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Chemical physics of zeolites

State of the art simulation and quantum mechanical techniques were used to model:
the structural properties of zeolite crystals;
the sorption and diffusion of molecules within the microporous structures;
the mechanisms of key reactions.

Methodologies involved in simulating the structures of microporous solids have been refined and applied to a variety of complex systems. Work concentrated on:
modelling of Chabazite (the framework structure of this system has been successfully described by current interatomic potentials with minimization techniques but more difficulty was encountered in modelling the distribution of extraframework cations);
complex aluminophosphates systems (simulations have been used to assist the determination of previously unknown crystal structures);
complex heteroatom containing zeolites including catalytic titanium silicalite for which detailed predictions have been made regarding the location of the titanium in framework sites.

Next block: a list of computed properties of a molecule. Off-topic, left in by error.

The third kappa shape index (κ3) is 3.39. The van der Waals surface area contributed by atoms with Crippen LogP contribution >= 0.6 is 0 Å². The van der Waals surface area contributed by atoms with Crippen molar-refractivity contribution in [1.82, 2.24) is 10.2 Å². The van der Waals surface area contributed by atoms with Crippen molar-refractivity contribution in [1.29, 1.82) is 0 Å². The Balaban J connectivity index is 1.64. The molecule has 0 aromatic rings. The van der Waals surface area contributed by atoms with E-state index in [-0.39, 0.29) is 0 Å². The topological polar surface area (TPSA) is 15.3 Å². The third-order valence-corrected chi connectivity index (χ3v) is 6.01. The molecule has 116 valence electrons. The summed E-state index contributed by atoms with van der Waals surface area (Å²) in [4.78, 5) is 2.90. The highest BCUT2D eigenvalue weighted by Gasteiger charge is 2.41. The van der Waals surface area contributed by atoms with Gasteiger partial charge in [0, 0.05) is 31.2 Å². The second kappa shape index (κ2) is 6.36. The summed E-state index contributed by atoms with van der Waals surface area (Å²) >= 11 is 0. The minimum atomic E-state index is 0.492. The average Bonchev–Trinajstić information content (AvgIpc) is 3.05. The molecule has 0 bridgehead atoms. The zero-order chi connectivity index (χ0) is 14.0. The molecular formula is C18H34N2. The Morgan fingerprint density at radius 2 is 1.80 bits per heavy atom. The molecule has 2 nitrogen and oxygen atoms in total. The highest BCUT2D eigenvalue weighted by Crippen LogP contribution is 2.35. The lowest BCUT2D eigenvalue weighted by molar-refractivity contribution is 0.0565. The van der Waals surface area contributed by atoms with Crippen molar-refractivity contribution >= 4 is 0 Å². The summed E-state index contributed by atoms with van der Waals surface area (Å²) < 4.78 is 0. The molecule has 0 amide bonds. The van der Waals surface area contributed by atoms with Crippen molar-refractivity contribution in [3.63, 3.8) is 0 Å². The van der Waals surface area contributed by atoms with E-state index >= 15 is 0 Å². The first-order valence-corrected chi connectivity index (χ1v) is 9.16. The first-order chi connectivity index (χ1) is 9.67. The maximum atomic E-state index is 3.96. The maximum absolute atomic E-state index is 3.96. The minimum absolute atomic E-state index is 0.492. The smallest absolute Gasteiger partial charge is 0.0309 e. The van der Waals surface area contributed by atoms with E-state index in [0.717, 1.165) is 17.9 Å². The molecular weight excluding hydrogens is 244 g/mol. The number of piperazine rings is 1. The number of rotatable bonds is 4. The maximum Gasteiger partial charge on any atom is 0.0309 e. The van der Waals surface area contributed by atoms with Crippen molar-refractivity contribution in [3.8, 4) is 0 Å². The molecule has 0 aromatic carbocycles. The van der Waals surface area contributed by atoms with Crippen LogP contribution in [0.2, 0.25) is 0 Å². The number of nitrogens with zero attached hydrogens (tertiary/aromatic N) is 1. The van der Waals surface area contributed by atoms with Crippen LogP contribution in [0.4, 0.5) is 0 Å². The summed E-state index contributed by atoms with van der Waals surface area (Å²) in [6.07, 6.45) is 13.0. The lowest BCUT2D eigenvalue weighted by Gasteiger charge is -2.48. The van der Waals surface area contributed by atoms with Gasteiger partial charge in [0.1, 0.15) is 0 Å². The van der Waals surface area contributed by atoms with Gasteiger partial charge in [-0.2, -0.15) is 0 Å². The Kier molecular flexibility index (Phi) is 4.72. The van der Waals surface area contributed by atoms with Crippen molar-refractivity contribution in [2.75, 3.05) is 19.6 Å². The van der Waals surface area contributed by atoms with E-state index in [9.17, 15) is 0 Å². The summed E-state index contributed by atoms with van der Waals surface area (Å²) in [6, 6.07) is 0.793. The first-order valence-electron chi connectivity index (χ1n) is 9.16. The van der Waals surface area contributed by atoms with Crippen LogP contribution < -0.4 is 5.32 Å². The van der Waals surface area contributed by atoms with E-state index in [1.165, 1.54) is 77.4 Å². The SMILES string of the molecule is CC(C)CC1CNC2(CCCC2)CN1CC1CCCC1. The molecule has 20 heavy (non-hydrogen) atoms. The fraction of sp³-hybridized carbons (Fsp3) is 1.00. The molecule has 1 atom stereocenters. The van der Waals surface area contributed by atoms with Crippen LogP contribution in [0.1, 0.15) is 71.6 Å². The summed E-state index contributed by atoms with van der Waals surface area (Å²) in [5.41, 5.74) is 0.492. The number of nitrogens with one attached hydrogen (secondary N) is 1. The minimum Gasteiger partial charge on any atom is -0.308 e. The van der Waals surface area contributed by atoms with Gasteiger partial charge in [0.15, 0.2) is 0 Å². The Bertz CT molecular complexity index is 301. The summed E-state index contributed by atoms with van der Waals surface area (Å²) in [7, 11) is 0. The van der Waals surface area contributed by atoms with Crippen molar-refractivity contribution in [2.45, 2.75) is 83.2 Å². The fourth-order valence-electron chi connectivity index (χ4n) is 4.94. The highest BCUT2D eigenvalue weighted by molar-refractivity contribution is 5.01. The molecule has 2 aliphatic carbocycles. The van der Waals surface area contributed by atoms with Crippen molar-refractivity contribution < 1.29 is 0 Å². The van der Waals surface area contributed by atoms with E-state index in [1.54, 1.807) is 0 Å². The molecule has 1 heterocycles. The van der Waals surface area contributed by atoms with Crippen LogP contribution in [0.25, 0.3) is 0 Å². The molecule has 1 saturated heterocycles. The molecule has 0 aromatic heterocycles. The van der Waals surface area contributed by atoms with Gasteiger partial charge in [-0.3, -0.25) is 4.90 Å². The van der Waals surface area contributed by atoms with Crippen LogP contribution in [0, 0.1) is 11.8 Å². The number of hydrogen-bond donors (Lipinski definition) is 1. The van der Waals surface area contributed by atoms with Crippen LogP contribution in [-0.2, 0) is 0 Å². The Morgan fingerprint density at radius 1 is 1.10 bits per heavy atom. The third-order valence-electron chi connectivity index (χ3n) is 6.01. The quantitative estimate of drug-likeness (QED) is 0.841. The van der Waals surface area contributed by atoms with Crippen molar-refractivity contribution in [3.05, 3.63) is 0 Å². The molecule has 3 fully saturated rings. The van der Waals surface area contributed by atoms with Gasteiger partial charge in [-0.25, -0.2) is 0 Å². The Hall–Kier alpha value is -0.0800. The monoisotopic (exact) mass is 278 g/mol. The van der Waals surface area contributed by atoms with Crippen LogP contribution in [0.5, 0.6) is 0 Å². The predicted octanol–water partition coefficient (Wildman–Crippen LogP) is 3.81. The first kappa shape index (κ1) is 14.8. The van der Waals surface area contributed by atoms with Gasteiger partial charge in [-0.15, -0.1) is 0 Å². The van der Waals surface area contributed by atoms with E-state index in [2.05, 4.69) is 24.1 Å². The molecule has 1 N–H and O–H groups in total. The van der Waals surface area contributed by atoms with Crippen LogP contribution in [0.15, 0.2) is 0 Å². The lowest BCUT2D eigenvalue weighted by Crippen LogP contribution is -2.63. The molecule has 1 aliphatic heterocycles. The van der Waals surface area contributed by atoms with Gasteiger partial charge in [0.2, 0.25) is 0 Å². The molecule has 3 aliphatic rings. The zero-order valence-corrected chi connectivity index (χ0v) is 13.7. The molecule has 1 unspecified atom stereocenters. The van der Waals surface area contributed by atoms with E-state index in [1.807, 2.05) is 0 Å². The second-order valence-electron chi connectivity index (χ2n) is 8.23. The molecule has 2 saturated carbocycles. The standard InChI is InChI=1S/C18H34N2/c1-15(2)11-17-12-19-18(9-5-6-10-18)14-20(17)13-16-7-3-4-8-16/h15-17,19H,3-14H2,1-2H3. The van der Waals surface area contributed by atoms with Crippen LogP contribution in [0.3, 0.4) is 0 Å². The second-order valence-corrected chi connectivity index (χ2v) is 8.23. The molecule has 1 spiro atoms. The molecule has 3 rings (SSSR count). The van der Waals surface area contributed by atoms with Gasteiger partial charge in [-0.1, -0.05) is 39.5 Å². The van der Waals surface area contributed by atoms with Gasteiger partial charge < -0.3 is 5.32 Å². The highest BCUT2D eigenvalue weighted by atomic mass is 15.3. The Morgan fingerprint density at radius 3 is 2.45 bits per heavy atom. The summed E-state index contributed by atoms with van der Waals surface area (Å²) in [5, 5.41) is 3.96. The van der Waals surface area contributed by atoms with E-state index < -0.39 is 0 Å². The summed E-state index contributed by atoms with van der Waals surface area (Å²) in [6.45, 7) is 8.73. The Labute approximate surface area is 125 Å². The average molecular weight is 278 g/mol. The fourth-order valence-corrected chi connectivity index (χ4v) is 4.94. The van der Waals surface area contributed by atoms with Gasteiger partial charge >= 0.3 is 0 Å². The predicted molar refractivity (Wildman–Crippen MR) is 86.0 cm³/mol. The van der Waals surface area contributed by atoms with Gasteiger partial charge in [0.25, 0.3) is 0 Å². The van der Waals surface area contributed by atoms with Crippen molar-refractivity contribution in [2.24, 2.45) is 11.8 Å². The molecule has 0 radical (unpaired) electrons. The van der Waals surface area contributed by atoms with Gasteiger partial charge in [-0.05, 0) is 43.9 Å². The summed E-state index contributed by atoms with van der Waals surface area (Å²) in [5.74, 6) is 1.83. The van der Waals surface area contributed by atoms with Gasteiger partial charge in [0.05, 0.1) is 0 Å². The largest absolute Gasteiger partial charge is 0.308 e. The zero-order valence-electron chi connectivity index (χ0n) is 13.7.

Molecular dynamic techniques were applied to the study of hydrocarbon diffusion in zeolites. Intracrystalline diffusion of linear hydrocarbon molecules in the zeolite silicalite and in the zeolite Chabazite were studied. Through modelling the trend of the diffusion with increasing loading was clearly established, and activation energies in good agreement with experimental values were obtained. Also, it was possible to extract a number of conclusions on the role played by the framework dynamics in the diffusion process.

An investigation of the computational and methodological aspects of calculating proton affinities and aluminium substitution energies has been performed for 1 site in silicalite. A cluster embedded in a point charge array yielded similar energetics to conventional hydrogen terminated models, provided the hydrogen positions are chosen correctly, while basis set quality was found to be more critical.
Adsorption of ammonia, water, methanol, dimethyl ether and the allyl cation at a Broensted acid site have been simulation. The nature of the binding geometries can be rationalized in terms of the conformation of the neighbouring T sites around the aluminium ion.

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